CAPITAL PRESS — A heightened emphasis on seed-free flowers in Oregon’s hemp industry, combined with booming crop acreage, is causing legal conflicts among growers over cross-pollination.
The industry’s focus on generating cannabidiol — a compound known as CBD touted for its healthful qualities — has fueled demand for female hemp flowers, which generate the substance in greater abundance.
Male flowers, meanwhile, not only contain less CBD but their presence can degrade the quality of female flowers if they become pollinated and prioritize growing seeds over producing the compound.
For that reason, inadvertent pollination of hemp crops between neighbors has spurred litigation alleging large financial losses from drifting pollen.
“You have the right to farm, but you don’t have the right to destroy your neighbor’s opportunities,” said Seth Crawford, whose Jack Hempicine seed company is pursuing a lawsuit accusing nearby hemp growers of negligence, nuisance and trespass for pollination from a mixed crop of male and female plants.
Such disputes are partly the result of the hemp industry’s surging growth in Oregon, where production has increased from 100 acres to more than 60,000 acres in five years. A huge spike in acreage corresponds with a rush to make seeds available.
“The number of seed vendors that have popped up because they see money is incredible,” said Crawford.
In some cases, people who aren’t actually hemp breeders have misrepresented their seeds as “feminized” — capable of only sprouting female plants — even though they weren’t grown with that technique, said Courtney Moran, an attorney and president of the Oregon Industrial Hemp Farmers Association.
“There are males popping up in fields that people weren’t prepared for,” she said.
Only non-feminized seed is available for some strains of hemp, but growers can then “rogue out,” or eliminate, the male plants from the females once they begin to flower, said Barry Cook, founder of the Boring Hemp Co. in Boring, Ore.
Growing seed traditionally, without the feminization technique, is easier for breeders, but some farmers plant the mixed seed without considering the impact on neighbors, he said.
However, if a market develops in Oregon for hemp fiber and oilseeds — used for crushing rather than planting — farmers will have to plant both males and females out of necessity, Cook said. “I think it could potentially complicate things.”
While growers can pay a great deal of attention to individual plants to maximize CBD in female flowers, it’s tough to apply the same level of scrutiny to large fields of hemp, said Jay Noller, hemp leader at Oregon State University.
“It’s a scale issue,” he said.
In Oregon, there is a valuable market for smokable hemp flower that’s completely seed-free and has made some growers particularly cautious about exposure to pollen in recent years, said Cook. “That’s where you’re probably seeing more of the pressure coming.”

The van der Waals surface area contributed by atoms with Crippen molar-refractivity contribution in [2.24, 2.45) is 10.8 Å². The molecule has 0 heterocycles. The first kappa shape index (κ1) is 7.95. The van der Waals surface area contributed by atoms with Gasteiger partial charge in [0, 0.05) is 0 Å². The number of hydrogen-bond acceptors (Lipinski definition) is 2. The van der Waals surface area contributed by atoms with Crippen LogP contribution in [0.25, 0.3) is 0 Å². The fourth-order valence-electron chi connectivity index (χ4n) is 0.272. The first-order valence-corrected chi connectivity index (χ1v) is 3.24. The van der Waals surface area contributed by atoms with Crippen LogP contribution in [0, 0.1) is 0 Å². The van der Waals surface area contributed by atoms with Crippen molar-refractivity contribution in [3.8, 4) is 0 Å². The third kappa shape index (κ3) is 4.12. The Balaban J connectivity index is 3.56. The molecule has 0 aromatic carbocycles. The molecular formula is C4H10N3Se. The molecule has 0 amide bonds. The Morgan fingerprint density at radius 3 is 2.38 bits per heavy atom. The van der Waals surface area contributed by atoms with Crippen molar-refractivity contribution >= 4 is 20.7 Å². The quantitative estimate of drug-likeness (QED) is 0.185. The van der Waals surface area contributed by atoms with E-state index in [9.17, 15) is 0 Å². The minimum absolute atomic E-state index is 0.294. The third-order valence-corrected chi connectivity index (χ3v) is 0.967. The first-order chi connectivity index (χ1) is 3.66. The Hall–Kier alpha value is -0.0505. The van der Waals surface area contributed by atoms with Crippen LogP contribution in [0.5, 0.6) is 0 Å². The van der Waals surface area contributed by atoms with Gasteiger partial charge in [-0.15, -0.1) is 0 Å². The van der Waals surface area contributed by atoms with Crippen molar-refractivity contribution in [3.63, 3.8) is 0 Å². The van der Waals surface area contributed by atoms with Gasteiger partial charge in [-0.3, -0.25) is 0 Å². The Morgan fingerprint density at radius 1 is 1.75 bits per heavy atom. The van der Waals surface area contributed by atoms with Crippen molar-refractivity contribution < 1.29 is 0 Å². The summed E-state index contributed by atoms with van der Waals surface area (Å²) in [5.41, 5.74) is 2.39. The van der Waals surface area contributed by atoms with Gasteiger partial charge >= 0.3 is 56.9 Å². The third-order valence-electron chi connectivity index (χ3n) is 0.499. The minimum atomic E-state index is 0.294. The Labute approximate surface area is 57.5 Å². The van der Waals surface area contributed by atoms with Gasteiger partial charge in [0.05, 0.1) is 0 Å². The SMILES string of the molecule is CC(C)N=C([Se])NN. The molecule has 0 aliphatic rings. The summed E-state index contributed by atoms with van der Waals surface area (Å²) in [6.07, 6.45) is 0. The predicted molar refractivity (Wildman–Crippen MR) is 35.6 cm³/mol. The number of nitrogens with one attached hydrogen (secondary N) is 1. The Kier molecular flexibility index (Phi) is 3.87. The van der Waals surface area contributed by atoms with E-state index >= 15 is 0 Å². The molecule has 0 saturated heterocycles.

Eventually, farmers in Oregon may decide that increasing efficiency and yields with mixed male-female fields is worthwhile, even if it does reduce the flower’s CBD content, said Jerry Norton, founder of American Hemp Seed Genetics, based in Portland, Ore.
“If you chop it all up anyway, what’s the difference?” he said.
For now, though, the industry’s focus on seed-free flower means that farmers should be careful to acquire their genetics from reputable dealers, Norton said. “It’s really buyer beware. Who are you getting your seed from, and what are they telling you?”
Even when growers are careful to use feminized seed, an occasional hemp plant will emerge with male flowers that generate pollen and result in unwanted seeds, said Crawford of Jack Hempicine.
The solution is for growers to walk their fields with a trained eye to weed out the males that may spring up, he said.
To protect against unscrupulous dealers, growers also want to eventually rely on OSU-certified seed to ensure they’re getting what they paid for, he said.
Crawford is also involved in a nonprofit organization, the Oregon Cannabis Pinning Association, that’s devising a pinning map to help maintain isolation distances between hemp fields and prevent cross-pollination.
“We’re trying to provide it as a way to initiate conversation between farmers, because that is the only way this is going to work,” Crawford said.
A new company, Willamette Valley Assured, is providing an inspection service to find and remove male flowers from within hemp fields.
“Seeing this rapid increase, we know there’s a need for a third-party quality control service,” said Mike Baker, the company’s founder and an executive at the Pennington grass seed company.
The company’s business model follows that of similar firms in the grass seed industry, which commonly relies on third party services to monitor and place acres, Baker said.
As the company becomes aware of hemp fields, it can also coordinate such information among farmers to ensure quality, he said.
“It’s all rapidly developing,” Baker said of the hemp industry. “These new opportunities don’t come around very often.”